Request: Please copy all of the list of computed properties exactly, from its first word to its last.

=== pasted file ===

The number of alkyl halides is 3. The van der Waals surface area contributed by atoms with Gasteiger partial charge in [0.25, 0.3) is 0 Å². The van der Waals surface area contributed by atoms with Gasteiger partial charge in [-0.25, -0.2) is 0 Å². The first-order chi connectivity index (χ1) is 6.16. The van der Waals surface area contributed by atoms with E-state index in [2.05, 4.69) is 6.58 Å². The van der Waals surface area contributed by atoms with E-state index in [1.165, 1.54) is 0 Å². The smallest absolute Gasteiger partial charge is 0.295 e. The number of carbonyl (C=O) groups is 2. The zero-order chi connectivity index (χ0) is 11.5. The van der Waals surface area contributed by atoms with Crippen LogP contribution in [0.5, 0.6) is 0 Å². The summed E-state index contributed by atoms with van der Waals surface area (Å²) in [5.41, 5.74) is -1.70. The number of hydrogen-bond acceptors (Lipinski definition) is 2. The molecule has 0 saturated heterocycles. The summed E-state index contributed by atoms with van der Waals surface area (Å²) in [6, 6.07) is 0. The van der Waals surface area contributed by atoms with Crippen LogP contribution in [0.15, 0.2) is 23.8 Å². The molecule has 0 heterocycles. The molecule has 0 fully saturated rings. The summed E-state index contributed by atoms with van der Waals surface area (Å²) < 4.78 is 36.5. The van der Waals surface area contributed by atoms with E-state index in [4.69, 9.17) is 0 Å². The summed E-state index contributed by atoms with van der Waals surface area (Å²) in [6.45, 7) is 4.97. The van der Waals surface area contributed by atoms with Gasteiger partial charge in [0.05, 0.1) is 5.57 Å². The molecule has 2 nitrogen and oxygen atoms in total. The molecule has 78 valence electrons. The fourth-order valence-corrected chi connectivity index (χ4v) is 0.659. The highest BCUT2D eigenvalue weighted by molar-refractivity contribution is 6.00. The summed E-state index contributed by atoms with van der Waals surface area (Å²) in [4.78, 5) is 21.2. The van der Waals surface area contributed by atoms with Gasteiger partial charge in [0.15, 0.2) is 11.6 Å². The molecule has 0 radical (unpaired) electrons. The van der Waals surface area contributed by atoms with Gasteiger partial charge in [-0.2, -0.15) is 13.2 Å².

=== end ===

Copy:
The number of alkyl halides is 3. The van der Waals surface area contributed by atoms with Gasteiger partial charge in [0.25, 0.3) is 0 Å². The van der Waals surface area contributed by atoms with Gasteiger partial charge in [-0.25, -0.2) is 0 Å². The first-order chi connectivity index (χ1) is 6.16. The van der Waals surface area contributed by atoms with E-state index in [2.05, 4.69) is 6.58 Å². The van der Waals surface area contributed by atoms with E-state index in [1.165, 1.54) is 0 Å². The smallest absolute Gasteiger partial charge is 0.295 e. The number of carbonyl (C=O) groups is 2. The zero-order chi connectivity index (χ0) is 11.5. The van der Waals surface area contributed by atoms with Crippen LogP contribution in [0.5, 0.6) is 0 Å². The summed E-state index contributed by atoms with van der Waals surface area (Å²) in [5.41, 5.74) is -1.70. The number of hydrogen-bond acceptors (Lipinski definition) is 2. The molecule has 0 saturated heterocycles. The summed E-state index contributed by atoms with van der Waals surface area (Å²) in [6, 6.07) is 0. The van der Waals surface area contributed by atoms with Crippen LogP contribution in [0.15, 0.2) is 23.8 Å². The molecule has 0 heterocycles. The molecule has 0 fully saturated rings. The summed E-state index contributed by atoms with van der Waals surface area (Å²) < 4.78 is 36.5. The van der Waals surface area contributed by atoms with E-state index in [4.69, 9.17) is 0 Å². The summed E-state index contributed by atoms with van der Waals surface area (Å²) in [6.45, 7) is 4.97. The van der Waals surface area contributed by atoms with Gasteiger partial charge in [0.05, 0.1) is 5.57 Å². The molecule has 2 nitrogen and oxygen atoms in total. The molecule has 78 valence electrons. The fourth-order valence-corrected chi connectivity index (χ4v) is 0.659. The highest BCUT2D eigenvalue weighted by molar-refractivity contribution is 6.00. The summed E-state index contributed by atoms with van der Waals surface area (Å²) in [4.78, 5) is 21.2. The van der Waals surface area contributed by atoms with Gasteiger partial charge in [0.15, 0.2) is 11.6 Å². The molecule has 0 radical (unpaired) electrons. The van der Waals surface area contributed by atoms with Gasteiger partial charge in [-0.2, -0.15) is 13.2 Å².